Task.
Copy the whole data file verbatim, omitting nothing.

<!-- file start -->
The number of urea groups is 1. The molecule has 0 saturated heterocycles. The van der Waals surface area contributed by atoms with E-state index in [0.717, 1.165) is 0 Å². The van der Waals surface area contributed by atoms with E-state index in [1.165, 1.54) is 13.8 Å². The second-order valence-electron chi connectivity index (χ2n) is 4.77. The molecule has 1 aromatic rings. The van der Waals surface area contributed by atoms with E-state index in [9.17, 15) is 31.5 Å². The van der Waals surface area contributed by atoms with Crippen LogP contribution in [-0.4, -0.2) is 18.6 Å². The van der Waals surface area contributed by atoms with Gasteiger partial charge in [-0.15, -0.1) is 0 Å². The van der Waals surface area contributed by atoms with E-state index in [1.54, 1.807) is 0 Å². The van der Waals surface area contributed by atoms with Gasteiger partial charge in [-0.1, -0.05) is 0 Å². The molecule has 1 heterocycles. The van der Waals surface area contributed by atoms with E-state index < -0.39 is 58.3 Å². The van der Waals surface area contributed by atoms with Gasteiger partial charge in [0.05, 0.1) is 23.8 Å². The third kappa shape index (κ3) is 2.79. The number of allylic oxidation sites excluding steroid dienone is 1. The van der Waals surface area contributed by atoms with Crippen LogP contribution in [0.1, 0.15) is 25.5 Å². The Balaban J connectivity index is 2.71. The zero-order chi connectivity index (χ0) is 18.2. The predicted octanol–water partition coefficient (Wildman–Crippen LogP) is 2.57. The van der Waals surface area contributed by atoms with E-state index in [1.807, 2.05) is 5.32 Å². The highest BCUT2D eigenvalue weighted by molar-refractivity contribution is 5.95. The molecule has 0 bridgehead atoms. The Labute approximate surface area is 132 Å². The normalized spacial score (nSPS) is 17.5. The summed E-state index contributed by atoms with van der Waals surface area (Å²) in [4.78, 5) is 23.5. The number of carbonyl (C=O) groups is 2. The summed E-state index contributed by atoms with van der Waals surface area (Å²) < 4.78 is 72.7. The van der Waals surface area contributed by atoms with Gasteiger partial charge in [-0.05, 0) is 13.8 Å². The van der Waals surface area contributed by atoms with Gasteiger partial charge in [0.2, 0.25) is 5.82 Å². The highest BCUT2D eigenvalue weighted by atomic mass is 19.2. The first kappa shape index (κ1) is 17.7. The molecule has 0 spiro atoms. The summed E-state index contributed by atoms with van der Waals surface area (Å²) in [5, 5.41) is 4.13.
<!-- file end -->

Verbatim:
The number of urea groups is 1. The molecule has 0 saturated heterocycles. The van der Waals surface area contributed by atoms with E-state index in [0.717, 1.165) is 0 Å². The van der Waals surface area contributed by atoms with E-state index in [1.165, 1.54) is 13.8 Å². The second-order valence-electron chi connectivity index (χ2n) is 4.77. The molecule has 1 aromatic rings. The van der Waals surface area contributed by atoms with E-state index in [9.17, 15) is 31.5 Å². The van der Waals surface area contributed by atoms with Crippen LogP contribution in [-0.4, -0.2) is 18.6 Å². The van der Waals surface area contributed by atoms with Gasteiger partial charge in [-0.15, -0.1) is 0 Å². The van der Waals surface area contributed by atoms with E-state index in [1.54, 1.807) is 0 Å². The van der Waals surface area contributed by atoms with Gasteiger partial charge in [-0.1, -0.05) is 0 Å². The molecule has 1 heterocycles. The van der Waals surface area contributed by atoms with E-state index < -0.39 is 58.3 Å². The van der Waals surface area contributed by atoms with Gasteiger partial charge in [0.05, 0.1) is 23.8 Å². The third kappa shape index (κ3) is 2.79. The number of allylic oxidation sites excluding steroid dienone is 1. The van der Waals surface area contributed by atoms with Crippen LogP contribution in [0.1, 0.15) is 25.5 Å². The Balaban J connectivity index is 2.71. The zero-order chi connectivity index (χ0) is 18.2. The predicted octanol–water partition coefficient (Wildman–Crippen LogP) is 2.57. The van der Waals surface area contributed by atoms with E-state index in [1.807, 2.05) is 5.32 Å². The highest BCUT2D eigenvalue weighted by molar-refractivity contribution is 5.95. The molecule has 0 bridgehead atoms. The Labute approximate surface area is 132 Å². The normalized spacial score (nSPS) is 17.5. The summed E-state index contributed by atoms with van der Waals surface area (Å²) in [4.78, 5) is 23.5. The number of carbonyl (C=O) groups is 2. The summed E-state index contributed by atoms with van der Waals surface area (Å²) < 4.78 is 72.7. The van der Waals surface area contributed by atoms with Gasteiger partial charge in [-0.05, 0) is 13.8 Å². The van der Waals surface area contributed by atoms with Gasteiger partial charge in [0.2, 0.25) is 5.82 Å². The highest BCUT2D eigenvalue weighted by atomic mass is 19.2. The first kappa shape index (κ1) is 17.7. The molecule has 0 spiro atoms. The summed E-state index contributed by atoms with van der Waals surface area (Å²) in [5, 5.41) is 4.13.